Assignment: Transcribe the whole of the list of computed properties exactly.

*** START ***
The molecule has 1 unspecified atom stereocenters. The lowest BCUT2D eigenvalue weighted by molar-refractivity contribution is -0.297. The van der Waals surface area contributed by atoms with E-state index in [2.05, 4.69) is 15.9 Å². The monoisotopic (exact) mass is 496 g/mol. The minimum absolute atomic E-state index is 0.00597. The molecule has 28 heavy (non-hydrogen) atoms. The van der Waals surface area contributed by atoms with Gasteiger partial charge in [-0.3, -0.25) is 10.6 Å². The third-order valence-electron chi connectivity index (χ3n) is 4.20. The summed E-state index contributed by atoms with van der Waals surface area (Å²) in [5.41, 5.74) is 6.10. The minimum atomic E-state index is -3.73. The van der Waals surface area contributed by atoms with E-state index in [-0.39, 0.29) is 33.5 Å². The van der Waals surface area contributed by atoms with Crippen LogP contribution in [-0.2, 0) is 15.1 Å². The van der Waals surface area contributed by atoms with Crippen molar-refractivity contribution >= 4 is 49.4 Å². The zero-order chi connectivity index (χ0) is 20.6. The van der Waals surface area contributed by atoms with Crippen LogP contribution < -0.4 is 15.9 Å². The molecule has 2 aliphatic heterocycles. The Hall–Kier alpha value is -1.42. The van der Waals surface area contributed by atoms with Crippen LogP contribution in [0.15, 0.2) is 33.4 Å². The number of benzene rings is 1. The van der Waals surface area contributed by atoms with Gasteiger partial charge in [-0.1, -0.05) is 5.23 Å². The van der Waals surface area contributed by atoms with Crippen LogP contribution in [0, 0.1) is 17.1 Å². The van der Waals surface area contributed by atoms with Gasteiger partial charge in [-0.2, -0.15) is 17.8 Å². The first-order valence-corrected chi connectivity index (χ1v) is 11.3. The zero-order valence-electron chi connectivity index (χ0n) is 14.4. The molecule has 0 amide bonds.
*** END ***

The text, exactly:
The molecule has 1 unspecified atom stereocenters. The lowest BCUT2D eigenvalue weighted by molar-refractivity contribution is -0.297. The van der Waals surface area contributed by atoms with E-state index in [2.05, 4.69) is 15.9 Å². The monoisotopic (exact) mass is 496 g/mol. The minimum absolute atomic E-state index is 0.00597. The molecule has 28 heavy (non-hydrogen) atoms. The van der Waals surface area contributed by atoms with Gasteiger partial charge in [-0.3, -0.25) is 10.6 Å². The third-order valence-electron chi connectivity index (χ3n) is 4.20. The summed E-state index contributed by atoms with van der Waals surface area (Å²) in [5.41, 5.74) is 6.10. The minimum atomic E-state index is -3.73. The van der Waals surface area contributed by atoms with E-state index in [-0.39, 0.29) is 33.5 Å². The van der Waals surface area contributed by atoms with Crippen LogP contribution in [-0.2, 0) is 15.1 Å². The van der Waals surface area contributed by atoms with Crippen molar-refractivity contribution >= 4 is 49.4 Å². The zero-order chi connectivity index (χ0) is 20.6. The van der Waals surface area contributed by atoms with Crippen LogP contribution < -0.4 is 15.9 Å². The molecule has 2 aliphatic heterocycles. The Hall–Kier alpha value is -1.42. The van der Waals surface area contributed by atoms with Crippen LogP contribution in [0.15, 0.2) is 33.4 Å². The number of benzene rings is 1. The van der Waals surface area contributed by atoms with Gasteiger partial charge in [-0.1, -0.05) is 5.23 Å². The van der Waals surface area contributed by atoms with Crippen LogP contribution in [0, 0.1) is 17.1 Å². The van der Waals surface area contributed by atoms with Gasteiger partial charge in [-0.2, -0.15) is 17.8 Å². The first-order valence-corrected chi connectivity index (χ1v) is 11.3. The zero-order valence-electron chi connectivity index (χ0n) is 14.4. The molecule has 0 amide bonds.